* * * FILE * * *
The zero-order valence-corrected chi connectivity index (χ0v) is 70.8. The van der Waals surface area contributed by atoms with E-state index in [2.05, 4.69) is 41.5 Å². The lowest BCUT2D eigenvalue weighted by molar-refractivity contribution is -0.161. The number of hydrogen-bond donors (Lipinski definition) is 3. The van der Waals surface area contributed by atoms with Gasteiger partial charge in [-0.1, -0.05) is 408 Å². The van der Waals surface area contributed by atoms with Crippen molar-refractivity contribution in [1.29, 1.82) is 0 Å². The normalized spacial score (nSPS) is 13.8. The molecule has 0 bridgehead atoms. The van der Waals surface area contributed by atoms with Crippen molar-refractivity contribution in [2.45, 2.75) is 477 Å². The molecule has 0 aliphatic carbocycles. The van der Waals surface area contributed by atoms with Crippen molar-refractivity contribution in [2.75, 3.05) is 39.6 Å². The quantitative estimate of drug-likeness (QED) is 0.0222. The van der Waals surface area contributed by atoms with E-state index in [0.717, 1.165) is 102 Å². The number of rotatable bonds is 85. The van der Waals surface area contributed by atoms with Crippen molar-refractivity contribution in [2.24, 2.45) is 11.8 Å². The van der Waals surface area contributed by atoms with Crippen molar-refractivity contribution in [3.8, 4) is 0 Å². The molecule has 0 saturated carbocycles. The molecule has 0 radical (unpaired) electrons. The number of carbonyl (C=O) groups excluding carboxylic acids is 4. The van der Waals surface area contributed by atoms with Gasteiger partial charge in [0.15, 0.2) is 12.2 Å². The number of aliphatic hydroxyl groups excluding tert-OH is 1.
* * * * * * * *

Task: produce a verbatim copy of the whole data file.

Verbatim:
The zero-order valence-corrected chi connectivity index (χ0v) is 70.8. The van der Waals surface area contributed by atoms with E-state index in [2.05, 4.69) is 41.5 Å². The lowest BCUT2D eigenvalue weighted by molar-refractivity contribution is -0.161. The number of hydrogen-bond donors (Lipinski definition) is 3. The van der Waals surface area contributed by atoms with Gasteiger partial charge in [-0.1, -0.05) is 408 Å². The van der Waals surface area contributed by atoms with Crippen molar-refractivity contribution in [1.29, 1.82) is 0 Å². The normalized spacial score (nSPS) is 13.8. The molecule has 0 bridgehead atoms. The van der Waals surface area contributed by atoms with Crippen molar-refractivity contribution in [2.45, 2.75) is 477 Å². The molecule has 0 aliphatic carbocycles. The van der Waals surface area contributed by atoms with Crippen molar-refractivity contribution in [2.75, 3.05) is 39.6 Å². The quantitative estimate of drug-likeness (QED) is 0.0222. The van der Waals surface area contributed by atoms with E-state index in [0.717, 1.165) is 102 Å². The number of rotatable bonds is 85. The van der Waals surface area contributed by atoms with Crippen molar-refractivity contribution in [2.24, 2.45) is 11.8 Å². The van der Waals surface area contributed by atoms with Crippen molar-refractivity contribution in [3.8, 4) is 0 Å². The molecule has 0 saturated carbocycles. The molecule has 0 radical (unpaired) electrons. The number of carbonyl (C=O) groups excluding carboxylic acids is 4. The van der Waals surface area contributed by atoms with Gasteiger partial charge in [0.15, 0.2) is 12.2 Å². The number of aliphatic hydroxyl groups excluding tert-OH is 1.